Saturday, June 6, 2015

35 Tips for Writing Flash: Setting/Weather/Crowds as Characters, A Sense of Meaning

In the current posts, Bacopa Literary Review Flash Story Editor Kaye Linden generously shares chapters from her book, 35 Tips for Writing a Brilliant Flash Story: a Manual of Flash Fiction and Nonfiction Writing.

CHAPTER 1 ("Small Frame"),  
CHAPTERS 2 & 3 ("The House Theory" & "Slice-of-Life Stories"),
CHAPTERS 4 & 5 ("Compression, Minimalism" & "A Striking Title")
CHAPTERS 6 & 7 ("The First Few Lines" & "I Want It But I Can't Have It, So I'll...")
CHAPTERS 8 & 9 ("Kaye's Rule of Six C's" & "Compressed Scene & Story Line")
CHAPTERS 10 & 11 ("Stimulus/Response, Chronological Order" & "Whose Story Is it?")
CHAPTERS 12 & 13 ("Moving the Story Forward" & "The Shape of Flash")
CHAPTERS 14 & 15 ("Consequences of Desire Thwarted" & "Characters")

 Setting, Weather, and Crowds as Characters

Nature offers terrific characters. Bad weather such as storms and tornadoes set up atmosphere, story, and foreshadowing by their unpredictable behavior. Unusual characters, such as crowds or mountains, can reflect a character's emotions like a mirror. A tense leader will create a ense crowd, and vice versa. The mountains appear dark and gloomy in a storm and can reflect the main character's mood.

n "Agoraclaustrophobia" the Australian wilderness plays the part of reflecting the daughter's fears.

Prompts: Your character lives on a remote research facility in the Antarctic. A blizzard approaches. What happens to the main character during the blizzard?

Let a crowd behave badly. How does this offer conflict and tension? What does the main character do to survive the crowd's behavior? What does the crowd want and how will the crowd achieve its desire? What will block the people from getting what they want?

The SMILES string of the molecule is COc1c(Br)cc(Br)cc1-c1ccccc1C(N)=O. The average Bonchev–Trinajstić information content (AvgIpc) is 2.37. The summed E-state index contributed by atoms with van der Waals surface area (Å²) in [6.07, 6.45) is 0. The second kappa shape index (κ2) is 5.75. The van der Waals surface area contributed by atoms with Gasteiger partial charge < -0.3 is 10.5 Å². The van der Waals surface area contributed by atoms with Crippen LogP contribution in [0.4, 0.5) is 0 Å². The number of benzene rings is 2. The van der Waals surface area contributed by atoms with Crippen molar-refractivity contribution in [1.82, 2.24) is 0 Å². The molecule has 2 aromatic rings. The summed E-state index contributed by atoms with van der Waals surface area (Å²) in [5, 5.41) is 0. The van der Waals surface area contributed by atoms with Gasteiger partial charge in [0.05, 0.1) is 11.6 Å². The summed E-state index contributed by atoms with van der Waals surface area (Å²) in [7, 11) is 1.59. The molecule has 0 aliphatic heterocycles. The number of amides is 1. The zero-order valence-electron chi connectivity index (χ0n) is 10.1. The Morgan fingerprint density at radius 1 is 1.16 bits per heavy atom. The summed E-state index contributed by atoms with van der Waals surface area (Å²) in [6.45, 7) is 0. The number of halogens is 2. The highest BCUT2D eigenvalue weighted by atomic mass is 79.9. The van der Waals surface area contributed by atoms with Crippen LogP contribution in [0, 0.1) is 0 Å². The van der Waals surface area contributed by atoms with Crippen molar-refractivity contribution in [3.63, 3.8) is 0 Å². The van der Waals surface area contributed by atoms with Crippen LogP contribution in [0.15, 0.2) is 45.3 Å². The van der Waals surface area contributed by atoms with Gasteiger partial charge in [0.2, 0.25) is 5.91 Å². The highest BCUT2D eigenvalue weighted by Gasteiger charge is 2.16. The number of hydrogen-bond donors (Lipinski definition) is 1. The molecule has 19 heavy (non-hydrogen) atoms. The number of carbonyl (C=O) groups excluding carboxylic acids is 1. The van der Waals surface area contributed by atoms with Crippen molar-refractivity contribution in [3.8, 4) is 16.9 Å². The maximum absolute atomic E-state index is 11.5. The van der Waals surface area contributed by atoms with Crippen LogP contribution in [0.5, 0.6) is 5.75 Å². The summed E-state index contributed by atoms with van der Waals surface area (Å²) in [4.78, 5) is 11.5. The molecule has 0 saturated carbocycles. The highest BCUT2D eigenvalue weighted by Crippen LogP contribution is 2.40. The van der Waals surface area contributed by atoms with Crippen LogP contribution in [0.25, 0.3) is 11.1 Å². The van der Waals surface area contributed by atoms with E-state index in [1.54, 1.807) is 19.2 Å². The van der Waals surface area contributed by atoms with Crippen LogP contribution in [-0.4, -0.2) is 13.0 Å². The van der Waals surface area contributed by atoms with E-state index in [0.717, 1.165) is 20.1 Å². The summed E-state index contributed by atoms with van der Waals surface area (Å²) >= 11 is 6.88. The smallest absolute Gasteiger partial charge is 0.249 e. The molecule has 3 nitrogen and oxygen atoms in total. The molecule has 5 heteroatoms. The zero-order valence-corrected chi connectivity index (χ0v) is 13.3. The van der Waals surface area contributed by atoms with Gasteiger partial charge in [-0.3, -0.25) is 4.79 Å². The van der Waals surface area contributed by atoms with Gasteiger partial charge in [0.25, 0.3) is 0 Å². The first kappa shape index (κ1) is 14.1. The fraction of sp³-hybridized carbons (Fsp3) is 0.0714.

A Sense of Meaning

The reader must care about your main character. If the reader doesn't care what happens to him/her, the story won't matter and the reader will not read on. Create a character of interest or a character in an interesting situation.

What are the stakes for the main character?

The higher the stakes, the higher the tension.

In flash, the compressed size limits dynamic change. Change in the character or the situation will not be huge, but the scene can demonstrate a small episode with a situational or character change. In "Agoraclaustrophobia" the father found a solution to the broken-down car while the daughter experienced overwhelming anxiety. This tension was relieved when the father returned. We have a change in situation and a change in character emotion.

Prompts: Shady, precious, giant. Write a scene using these 3 words in any order, creating a character of interest. Restrict the scene to 100 words or fewer.

Or, open a thesaurus and close your eyes. Randomly pick 3 words to combine into a tiny story. 

Click here for CHAPTER 18 ("Point of View") & 19 ("Tense Choice")

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